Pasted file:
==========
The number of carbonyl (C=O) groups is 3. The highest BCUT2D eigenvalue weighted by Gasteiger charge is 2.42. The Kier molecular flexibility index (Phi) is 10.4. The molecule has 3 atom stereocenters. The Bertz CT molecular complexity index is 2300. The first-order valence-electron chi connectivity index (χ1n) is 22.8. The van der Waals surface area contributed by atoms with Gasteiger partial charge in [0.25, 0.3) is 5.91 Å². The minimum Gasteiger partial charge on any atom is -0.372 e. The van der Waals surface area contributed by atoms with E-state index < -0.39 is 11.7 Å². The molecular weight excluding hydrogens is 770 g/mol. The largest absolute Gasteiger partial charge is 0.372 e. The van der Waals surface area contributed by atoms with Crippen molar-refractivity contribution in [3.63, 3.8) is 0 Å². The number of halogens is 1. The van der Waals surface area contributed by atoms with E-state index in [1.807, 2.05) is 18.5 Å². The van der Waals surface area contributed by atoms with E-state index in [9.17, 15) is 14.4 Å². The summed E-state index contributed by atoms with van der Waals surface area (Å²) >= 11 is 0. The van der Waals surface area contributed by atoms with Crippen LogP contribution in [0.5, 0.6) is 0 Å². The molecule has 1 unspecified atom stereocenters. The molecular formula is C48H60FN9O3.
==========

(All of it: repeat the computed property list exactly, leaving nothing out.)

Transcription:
The number of carbonyl (C=O) groups is 3. The highest BCUT2D eigenvalue weighted by Gasteiger charge is 2.42. The Kier molecular flexibility index (Phi) is 10.4. The molecule has 3 atom stereocenters. The Bertz CT molecular complexity index is 2300. The first-order valence-electron chi connectivity index (χ1n) is 22.8. The van der Waals surface area contributed by atoms with Gasteiger partial charge in [0.25, 0.3) is 5.91 Å². The minimum Gasteiger partial charge on any atom is -0.372 e. The van der Waals surface area contributed by atoms with E-state index < -0.39 is 11.7 Å². The molecular weight excluding hydrogens is 770 g/mol. The largest absolute Gasteiger partial charge is 0.372 e. The van der Waals surface area contributed by atoms with Crippen molar-refractivity contribution in [3.63, 3.8) is 0 Å². The number of halogens is 1. The van der Waals surface area contributed by atoms with E-state index in [1.807, 2.05) is 18.5 Å². The van der Waals surface area contributed by atoms with E-state index in [9.17, 15) is 14.4 Å². The summed E-state index contributed by atoms with van der Waals surface area (Å²) >= 11 is 0. The van der Waals surface area contributed by atoms with Crippen LogP contribution in [0.5, 0.6) is 0 Å². The molecule has 1 unspecified atom stereocenters. The molecular formula is C48H60FN9O3.